And this may explain Cameron’s hope — to move past the Modern Disruption in which we are both divorced from nature and divorced from our technologies — totally alienated, locked into our own little existential cages of being — little boxes — to one where accept technology as part of the world, accept ourselves as part of the world — cf. Zen and the Art of Motorcycle Maintenance, where he talks about this divorce between classical and romantic worldviews — one group focusing on tools, the other on nature — and proposes, as the solution, the Contemplation of Unity, of Existence. I believe, though I do not know, that Heidegger has something to say about this as well, in that our contemplation of Being is inextricably bound up with our Experience of Using, of Tools.

    Mendelsohn also laments that whereas at the end of Wizard of Oz, Dorothy wakes up in black-and-white Kansas, telling us, it’s ok, there’s stuff to love here too, in Avatar, Jake leaves the human world behind. He assumes this is part of Cameron’s general disdain for the human. Again, that seems wrong, and seems to be part of this pat literary fiction prejudice for ending where you began, like S.E. Hinton’s The Outsiders‘ beginning and ending with the same line. A to A. Frodo returns to the Shire, lessons learned.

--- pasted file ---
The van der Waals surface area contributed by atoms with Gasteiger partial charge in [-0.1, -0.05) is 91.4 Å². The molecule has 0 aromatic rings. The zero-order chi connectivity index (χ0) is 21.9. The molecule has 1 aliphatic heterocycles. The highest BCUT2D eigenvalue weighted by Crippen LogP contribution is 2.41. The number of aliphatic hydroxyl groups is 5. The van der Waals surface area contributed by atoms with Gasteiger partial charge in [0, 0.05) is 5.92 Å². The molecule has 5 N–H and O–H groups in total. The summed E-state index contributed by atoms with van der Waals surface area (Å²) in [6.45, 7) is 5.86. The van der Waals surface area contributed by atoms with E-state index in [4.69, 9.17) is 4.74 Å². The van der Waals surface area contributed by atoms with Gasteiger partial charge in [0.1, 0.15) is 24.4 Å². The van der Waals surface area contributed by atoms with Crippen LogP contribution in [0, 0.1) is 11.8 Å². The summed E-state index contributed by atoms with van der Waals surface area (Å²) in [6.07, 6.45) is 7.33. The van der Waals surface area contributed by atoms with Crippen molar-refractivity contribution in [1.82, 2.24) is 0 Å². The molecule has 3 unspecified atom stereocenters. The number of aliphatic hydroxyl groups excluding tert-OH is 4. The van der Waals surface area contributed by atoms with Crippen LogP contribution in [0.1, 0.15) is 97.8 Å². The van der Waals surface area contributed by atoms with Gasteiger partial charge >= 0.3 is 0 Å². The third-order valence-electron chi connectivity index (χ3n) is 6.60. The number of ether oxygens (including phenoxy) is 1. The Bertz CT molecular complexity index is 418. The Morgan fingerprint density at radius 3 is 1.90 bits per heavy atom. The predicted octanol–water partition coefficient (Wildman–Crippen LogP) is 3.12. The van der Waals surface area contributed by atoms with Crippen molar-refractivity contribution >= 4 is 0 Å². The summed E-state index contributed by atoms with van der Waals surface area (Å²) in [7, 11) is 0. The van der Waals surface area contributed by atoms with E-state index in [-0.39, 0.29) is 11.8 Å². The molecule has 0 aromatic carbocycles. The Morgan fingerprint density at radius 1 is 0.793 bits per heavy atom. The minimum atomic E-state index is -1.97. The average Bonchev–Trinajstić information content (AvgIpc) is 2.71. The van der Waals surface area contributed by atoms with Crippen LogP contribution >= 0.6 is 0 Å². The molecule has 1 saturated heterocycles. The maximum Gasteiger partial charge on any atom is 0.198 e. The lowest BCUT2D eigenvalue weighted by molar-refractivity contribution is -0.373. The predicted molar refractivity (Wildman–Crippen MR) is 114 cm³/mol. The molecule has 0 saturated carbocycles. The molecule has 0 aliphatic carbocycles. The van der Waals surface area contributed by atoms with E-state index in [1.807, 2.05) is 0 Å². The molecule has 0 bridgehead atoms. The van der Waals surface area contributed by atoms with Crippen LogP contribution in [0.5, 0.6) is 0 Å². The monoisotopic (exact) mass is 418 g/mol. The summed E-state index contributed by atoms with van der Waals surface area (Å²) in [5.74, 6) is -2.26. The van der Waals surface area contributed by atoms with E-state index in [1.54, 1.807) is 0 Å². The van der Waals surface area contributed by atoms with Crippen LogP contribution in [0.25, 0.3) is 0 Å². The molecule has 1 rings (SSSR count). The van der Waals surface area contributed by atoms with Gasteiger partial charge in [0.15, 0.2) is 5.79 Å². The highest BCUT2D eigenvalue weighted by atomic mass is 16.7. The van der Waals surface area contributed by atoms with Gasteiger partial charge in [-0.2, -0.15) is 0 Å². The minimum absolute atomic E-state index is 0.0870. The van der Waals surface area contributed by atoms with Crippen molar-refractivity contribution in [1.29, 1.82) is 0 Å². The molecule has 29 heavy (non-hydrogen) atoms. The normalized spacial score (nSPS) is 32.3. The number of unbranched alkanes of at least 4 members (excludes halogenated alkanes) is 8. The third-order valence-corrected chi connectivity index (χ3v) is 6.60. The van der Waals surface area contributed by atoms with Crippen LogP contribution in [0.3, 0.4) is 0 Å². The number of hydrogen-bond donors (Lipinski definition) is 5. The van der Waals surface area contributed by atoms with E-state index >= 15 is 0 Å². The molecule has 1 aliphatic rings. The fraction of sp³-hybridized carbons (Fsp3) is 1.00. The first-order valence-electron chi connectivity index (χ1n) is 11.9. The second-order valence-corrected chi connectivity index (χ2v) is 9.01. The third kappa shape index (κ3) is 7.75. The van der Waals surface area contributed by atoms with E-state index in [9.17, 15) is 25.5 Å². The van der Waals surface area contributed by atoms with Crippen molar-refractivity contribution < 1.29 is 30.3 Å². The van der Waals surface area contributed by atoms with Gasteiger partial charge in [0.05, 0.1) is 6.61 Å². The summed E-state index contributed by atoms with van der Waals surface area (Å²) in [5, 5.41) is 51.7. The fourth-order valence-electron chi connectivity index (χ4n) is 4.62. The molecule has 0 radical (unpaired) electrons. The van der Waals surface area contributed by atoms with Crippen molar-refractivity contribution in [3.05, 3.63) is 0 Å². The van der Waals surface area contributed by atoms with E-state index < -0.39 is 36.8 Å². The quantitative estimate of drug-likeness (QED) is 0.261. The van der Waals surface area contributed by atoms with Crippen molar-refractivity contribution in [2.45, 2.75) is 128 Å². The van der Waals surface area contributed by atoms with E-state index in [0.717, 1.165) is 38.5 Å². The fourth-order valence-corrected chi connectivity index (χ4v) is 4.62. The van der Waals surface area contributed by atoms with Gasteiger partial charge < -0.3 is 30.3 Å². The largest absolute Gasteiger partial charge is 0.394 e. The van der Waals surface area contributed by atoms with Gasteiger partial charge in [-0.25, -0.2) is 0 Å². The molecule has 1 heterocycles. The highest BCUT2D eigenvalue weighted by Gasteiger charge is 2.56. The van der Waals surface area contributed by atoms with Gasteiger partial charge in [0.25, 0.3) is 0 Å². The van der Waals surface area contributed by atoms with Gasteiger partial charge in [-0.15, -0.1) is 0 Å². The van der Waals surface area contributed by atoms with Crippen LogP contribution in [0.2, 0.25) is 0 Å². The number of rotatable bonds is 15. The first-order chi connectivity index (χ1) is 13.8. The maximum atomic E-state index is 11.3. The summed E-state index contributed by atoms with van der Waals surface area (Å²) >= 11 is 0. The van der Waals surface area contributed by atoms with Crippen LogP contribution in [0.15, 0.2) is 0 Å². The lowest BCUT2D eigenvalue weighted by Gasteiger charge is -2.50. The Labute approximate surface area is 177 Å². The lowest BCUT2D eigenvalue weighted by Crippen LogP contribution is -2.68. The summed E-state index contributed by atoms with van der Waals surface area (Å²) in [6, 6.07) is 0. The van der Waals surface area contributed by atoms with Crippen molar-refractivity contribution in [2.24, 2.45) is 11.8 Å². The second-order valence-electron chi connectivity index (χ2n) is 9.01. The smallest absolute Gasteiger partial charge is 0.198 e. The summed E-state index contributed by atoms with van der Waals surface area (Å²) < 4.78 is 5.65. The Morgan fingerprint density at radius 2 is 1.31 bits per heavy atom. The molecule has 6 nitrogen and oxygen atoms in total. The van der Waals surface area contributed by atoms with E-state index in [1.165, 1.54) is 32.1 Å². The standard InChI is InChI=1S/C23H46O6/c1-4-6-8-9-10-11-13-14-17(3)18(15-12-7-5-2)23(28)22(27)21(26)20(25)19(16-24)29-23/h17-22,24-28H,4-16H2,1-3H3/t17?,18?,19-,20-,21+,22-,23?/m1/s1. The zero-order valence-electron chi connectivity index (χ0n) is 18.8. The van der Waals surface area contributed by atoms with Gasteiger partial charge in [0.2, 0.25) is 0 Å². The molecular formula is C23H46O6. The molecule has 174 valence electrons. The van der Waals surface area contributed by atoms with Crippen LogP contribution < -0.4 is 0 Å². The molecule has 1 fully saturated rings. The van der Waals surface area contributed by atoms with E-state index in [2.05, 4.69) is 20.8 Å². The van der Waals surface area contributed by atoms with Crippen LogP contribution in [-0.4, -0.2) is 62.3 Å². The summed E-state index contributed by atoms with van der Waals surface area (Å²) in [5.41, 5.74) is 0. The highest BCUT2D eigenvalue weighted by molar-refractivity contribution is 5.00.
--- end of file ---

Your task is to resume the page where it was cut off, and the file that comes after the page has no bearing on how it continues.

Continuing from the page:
This prejudice for circular endings is a dangerous one — one we tell to children, that journeys always end in homecomings, that Daddy always comes home from work, that the sun will rise tomorrow. No one believes in circles. They’re not even real. Even the Hindus and Buddhists who believe deeply in circular time see it as a trap, as a literal hell, with paradise being an escape from circles and an end to existence. The Universe we know will one day die. So, too, will we.

    So no circles. A true story takes us not from A back to A, but from A to B. A true journey takes us somewhere else. You never step in the same river twice, a river’s always flowing. And in the real Wizard of Oz, Oz was not a dream, and in the sequels, Dorothy went back there, and lived there forever, always having new adventures. Frodo too; his return was failure, and he remained unhappy until the day Gandalf knocked again on his door and took him to the straight road to Valinor.

    We cannot go back. The only reason there are six billion humans on this planet is because of technology, and the only way there can continue to be six billion humans or nine billion or twelve billion humans on this planet is through technology. Hesitant, fumbling, like a baby, we have banged around with our simple tools, making advances and mistakes with every new season and generation.